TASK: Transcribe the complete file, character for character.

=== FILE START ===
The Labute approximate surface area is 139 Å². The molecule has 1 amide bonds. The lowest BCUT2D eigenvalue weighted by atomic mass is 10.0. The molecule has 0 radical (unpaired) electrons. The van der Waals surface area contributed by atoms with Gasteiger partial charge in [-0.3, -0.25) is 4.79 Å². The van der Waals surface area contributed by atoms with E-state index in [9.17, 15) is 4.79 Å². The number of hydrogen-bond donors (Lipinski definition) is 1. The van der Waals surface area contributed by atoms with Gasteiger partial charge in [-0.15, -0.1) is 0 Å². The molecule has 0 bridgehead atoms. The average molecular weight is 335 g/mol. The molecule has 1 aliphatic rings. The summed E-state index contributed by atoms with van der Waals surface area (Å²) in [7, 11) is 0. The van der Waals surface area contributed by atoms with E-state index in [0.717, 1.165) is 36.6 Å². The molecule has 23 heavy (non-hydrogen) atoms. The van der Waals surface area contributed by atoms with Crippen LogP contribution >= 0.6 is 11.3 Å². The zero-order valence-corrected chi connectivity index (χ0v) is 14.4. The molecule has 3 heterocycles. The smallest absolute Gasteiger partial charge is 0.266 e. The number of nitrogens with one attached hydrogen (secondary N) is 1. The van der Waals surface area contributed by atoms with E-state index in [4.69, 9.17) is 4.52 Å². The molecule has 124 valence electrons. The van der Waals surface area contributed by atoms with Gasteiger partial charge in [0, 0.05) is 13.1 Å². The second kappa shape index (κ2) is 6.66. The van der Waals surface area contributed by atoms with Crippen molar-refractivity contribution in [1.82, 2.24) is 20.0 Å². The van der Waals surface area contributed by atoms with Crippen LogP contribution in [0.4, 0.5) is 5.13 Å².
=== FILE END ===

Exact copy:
The Labute approximate surface area is 139 Å². The molecule has 1 amide bonds. The lowest BCUT2D eigenvalue weighted by atomic mass is 10.0. The molecule has 0 radical (unpaired) electrons. The van der Waals surface area contributed by atoms with Gasteiger partial charge in [-0.3, -0.25) is 4.79 Å². The van der Waals surface area contributed by atoms with E-state index in [9.17, 15) is 4.79 Å². The number of hydrogen-bond donors (Lipinski definition) is 1. The van der Waals surface area contributed by atoms with Gasteiger partial charge in [-0.15, -0.1) is 0 Å². The molecule has 0 bridgehead atoms. The average molecular weight is 335 g/mol. The molecule has 1 aliphatic rings. The summed E-state index contributed by atoms with van der Waals surface area (Å²) in [7, 11) is 0. The van der Waals surface area contributed by atoms with E-state index in [0.717, 1.165) is 36.6 Å². The molecule has 23 heavy (non-hydrogen) atoms. The van der Waals surface area contributed by atoms with Crippen LogP contribution >= 0.6 is 11.3 Å². The zero-order valence-corrected chi connectivity index (χ0v) is 14.4. The molecule has 3 heterocycles. The smallest absolute Gasteiger partial charge is 0.266 e. The number of nitrogens with one attached hydrogen (secondary N) is 1. The van der Waals surface area contributed by atoms with E-state index in [4.69, 9.17) is 4.52 Å². The molecule has 124 valence electrons. The van der Waals surface area contributed by atoms with Gasteiger partial charge in [0, 0.05) is 13.1 Å². The second kappa shape index (κ2) is 6.66. The van der Waals surface area contributed by atoms with Crippen molar-refractivity contribution in [1.82, 2.24) is 20.0 Å². The van der Waals surface area contributed by atoms with Crippen LogP contribution in [0.4, 0.5) is 5.13 Å².